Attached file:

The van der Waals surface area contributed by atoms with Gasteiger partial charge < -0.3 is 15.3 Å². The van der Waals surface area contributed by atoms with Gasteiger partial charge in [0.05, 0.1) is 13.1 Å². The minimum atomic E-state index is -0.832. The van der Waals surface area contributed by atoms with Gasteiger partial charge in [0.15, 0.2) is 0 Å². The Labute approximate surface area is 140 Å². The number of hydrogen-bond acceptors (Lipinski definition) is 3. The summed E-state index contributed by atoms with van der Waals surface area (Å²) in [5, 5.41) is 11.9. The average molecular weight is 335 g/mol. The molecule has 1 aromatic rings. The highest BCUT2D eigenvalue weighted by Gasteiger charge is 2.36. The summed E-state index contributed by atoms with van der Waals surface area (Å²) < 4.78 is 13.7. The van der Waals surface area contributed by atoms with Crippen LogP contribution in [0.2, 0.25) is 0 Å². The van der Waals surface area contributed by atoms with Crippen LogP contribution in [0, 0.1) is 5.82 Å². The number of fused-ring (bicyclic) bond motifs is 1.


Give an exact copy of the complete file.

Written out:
The van der Waals surface area contributed by atoms with Gasteiger partial charge < -0.3 is 15.3 Å². The van der Waals surface area contributed by atoms with Gasteiger partial charge in [0.05, 0.1) is 13.1 Å². The minimum atomic E-state index is -0.832. The van der Waals surface area contributed by atoms with Gasteiger partial charge in [0.15, 0.2) is 0 Å². The Labute approximate surface area is 140 Å². The number of hydrogen-bond acceptors (Lipinski definition) is 3. The summed E-state index contributed by atoms with van der Waals surface area (Å²) in [5, 5.41) is 11.9. The average molecular weight is 335 g/mol. The molecule has 1 aromatic rings. The highest BCUT2D eigenvalue weighted by Gasteiger charge is 2.36. The summed E-state index contributed by atoms with van der Waals surface area (Å²) < 4.78 is 13.7. The van der Waals surface area contributed by atoms with Crippen LogP contribution in [0.2, 0.25) is 0 Å². The van der Waals surface area contributed by atoms with Crippen LogP contribution in [0, 0.1) is 5.82 Å². The number of fused-ring (bicyclic) bond motifs is 1.